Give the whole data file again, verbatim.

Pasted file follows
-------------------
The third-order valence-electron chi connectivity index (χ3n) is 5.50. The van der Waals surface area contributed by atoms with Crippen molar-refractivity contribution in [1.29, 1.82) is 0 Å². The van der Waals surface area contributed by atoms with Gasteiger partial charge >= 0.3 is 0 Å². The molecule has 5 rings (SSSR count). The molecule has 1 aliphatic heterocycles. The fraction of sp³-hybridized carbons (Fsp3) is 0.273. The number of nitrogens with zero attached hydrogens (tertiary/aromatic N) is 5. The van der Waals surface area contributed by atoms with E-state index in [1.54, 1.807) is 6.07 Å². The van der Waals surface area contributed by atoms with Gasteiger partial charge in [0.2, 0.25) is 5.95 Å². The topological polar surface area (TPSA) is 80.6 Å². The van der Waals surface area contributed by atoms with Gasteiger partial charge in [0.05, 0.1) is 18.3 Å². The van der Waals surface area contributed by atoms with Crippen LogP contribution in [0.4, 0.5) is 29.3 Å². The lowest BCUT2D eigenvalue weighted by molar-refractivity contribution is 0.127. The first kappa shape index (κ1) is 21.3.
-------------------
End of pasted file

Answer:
The third-order valence-electron chi connectivity index (χ3n) is 5.50. The van der Waals surface area contributed by atoms with Crippen molar-refractivity contribution in [1.29, 1.82) is 0 Å². The van der Waals surface area contributed by atoms with Gasteiger partial charge >= 0.3 is 0 Å². The molecule has 5 rings (SSSR count). The molecule has 1 aliphatic heterocycles. The fraction of sp³-hybridized carbons (Fsp3) is 0.273. The number of nitrogens with zero attached hydrogens (tertiary/aromatic N) is 5. The van der Waals surface area contributed by atoms with E-state index in [1.54, 1.807) is 6.07 Å². The van der Waals surface area contributed by atoms with Gasteiger partial charge in [0.2, 0.25) is 5.95 Å². The topological polar surface area (TPSA) is 80.6 Å². The van der Waals surface area contributed by atoms with Gasteiger partial charge in [0.05, 0.1) is 18.3 Å². The van der Waals surface area contributed by atoms with Crippen LogP contribution in [0.4, 0.5) is 29.3 Å². The lowest BCUT2D eigenvalue weighted by molar-refractivity contribution is 0.127. The first kappa shape index (κ1) is 21.3.